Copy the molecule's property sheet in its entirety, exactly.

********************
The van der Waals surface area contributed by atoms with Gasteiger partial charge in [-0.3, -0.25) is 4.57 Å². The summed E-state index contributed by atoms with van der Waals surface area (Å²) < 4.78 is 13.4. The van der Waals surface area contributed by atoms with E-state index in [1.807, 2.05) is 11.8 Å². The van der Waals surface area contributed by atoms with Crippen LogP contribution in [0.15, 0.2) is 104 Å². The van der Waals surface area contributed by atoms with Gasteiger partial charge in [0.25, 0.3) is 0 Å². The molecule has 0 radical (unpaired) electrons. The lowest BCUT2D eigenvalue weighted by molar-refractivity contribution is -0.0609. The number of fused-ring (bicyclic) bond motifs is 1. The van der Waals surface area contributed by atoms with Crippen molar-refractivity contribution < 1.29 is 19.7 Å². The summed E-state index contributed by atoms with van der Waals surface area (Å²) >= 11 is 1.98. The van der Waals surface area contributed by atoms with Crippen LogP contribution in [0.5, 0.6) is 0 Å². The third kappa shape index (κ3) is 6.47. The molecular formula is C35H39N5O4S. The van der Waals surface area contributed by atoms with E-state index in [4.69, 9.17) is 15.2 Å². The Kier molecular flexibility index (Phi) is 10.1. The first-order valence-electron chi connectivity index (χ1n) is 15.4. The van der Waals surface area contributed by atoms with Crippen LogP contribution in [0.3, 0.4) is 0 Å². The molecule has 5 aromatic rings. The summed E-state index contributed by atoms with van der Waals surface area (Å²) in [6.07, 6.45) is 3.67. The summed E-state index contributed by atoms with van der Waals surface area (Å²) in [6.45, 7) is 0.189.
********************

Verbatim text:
The van der Waals surface area contributed by atoms with Gasteiger partial charge in [-0.3, -0.25) is 4.57 Å². The summed E-state index contributed by atoms with van der Waals surface area (Å²) < 4.78 is 13.4. The van der Waals surface area contributed by atoms with E-state index in [1.807, 2.05) is 11.8 Å². The van der Waals surface area contributed by atoms with Crippen LogP contribution in [0.15, 0.2) is 104 Å². The van der Waals surface area contributed by atoms with Gasteiger partial charge in [0.25, 0.3) is 0 Å². The molecule has 0 radical (unpaired) electrons. The lowest BCUT2D eigenvalue weighted by molar-refractivity contribution is -0.0609. The number of fused-ring (bicyclic) bond motifs is 1. The van der Waals surface area contributed by atoms with Crippen molar-refractivity contribution < 1.29 is 19.7 Å². The summed E-state index contributed by atoms with van der Waals surface area (Å²) >= 11 is 1.98. The van der Waals surface area contributed by atoms with Crippen LogP contribution in [0.5, 0.6) is 0 Å². The third kappa shape index (κ3) is 6.47. The molecular formula is C35H39N5O4S. The van der Waals surface area contributed by atoms with E-state index in [4.69, 9.17) is 15.2 Å². The Kier molecular flexibility index (Phi) is 10.1. The first-order valence-electron chi connectivity index (χ1n) is 15.4. The van der Waals surface area contributed by atoms with Crippen LogP contribution in [0.3, 0.4) is 0 Å². The molecule has 5 aromatic rings. The summed E-state index contributed by atoms with van der Waals surface area (Å²) in [6.07, 6.45) is 3.67. The summed E-state index contributed by atoms with van der Waals surface area (Å²) in [6.45, 7) is 0.189.